New renters are paying on average 16% more than existing tenants, ESRI research has found.
Nationally the raw average monthly rent, not taking account of differences in property type and size, was €214 lower for existing tenancies registered between April to September last year than for new ones.
These gaps are lower in Dublin and higher in the rest of country.
"In percentage terms we actually see much bigger differences in other parts of the country - particularly in parts of the north, north-west and the midlands," she said.
"The biggest differences we see would be in Limerick city, in Waterford city and also in Carlow.
"We've seen the most rapid increases in new tenancy prices occurring outside of the major urban areas.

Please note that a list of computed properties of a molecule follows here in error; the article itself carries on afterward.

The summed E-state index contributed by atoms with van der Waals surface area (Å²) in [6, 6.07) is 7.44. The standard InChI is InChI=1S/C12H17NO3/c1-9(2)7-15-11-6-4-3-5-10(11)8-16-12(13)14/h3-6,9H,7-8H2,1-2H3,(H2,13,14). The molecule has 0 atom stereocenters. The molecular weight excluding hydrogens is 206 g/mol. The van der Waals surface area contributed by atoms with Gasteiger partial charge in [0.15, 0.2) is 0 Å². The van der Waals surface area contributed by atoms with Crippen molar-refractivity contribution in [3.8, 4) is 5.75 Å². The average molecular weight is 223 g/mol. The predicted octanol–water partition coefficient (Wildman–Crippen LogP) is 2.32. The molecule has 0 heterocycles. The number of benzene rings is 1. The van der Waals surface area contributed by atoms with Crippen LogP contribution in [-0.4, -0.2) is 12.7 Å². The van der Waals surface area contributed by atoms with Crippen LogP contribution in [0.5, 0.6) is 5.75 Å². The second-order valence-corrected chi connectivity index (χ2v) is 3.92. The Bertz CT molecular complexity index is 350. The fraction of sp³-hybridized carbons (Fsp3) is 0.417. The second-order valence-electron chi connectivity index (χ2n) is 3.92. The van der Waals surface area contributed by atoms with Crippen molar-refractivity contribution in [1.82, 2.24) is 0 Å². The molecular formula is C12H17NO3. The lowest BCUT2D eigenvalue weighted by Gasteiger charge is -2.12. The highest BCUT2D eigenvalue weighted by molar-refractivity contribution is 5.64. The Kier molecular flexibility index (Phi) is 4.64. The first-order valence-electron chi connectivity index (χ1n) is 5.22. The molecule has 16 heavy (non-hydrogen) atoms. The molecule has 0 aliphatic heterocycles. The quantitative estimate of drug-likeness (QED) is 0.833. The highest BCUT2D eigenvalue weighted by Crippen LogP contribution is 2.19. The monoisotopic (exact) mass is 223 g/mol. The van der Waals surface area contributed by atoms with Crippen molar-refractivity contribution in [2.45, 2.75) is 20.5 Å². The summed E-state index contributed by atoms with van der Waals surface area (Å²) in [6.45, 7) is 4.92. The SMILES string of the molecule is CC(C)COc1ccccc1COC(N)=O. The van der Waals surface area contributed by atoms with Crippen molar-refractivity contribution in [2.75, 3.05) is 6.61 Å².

"This period that we're looking at covers the start of the academic year; and I think it really is quite indicative of perhaps the shortage of accommodation, particularly in larger properties for student house shares."
Dr Slaymaker said Rent Pressure Zones could also be a factor.
"Generally the smaller differences between what new and existing tenants are paying are mostly in the east of the country - Dublin and surrounding counties," she said.
"[This] could be an indication of the Rent Pressure Zones in those areas relative to where we're not seeing Rent Pressure Zones in place elsewhere," she added.
In the capital, more than one-in-five existing tenancies are above €2,000, compared to nearly two-fifths of new tenancies.
Around one-quarter of new tenancies in the capital are priced at €1,500 or less compared to two-in-five existing ones.
The largest gaps between the rents paid by sitting and new tenants are found in the north-west, west and parts of the midlands.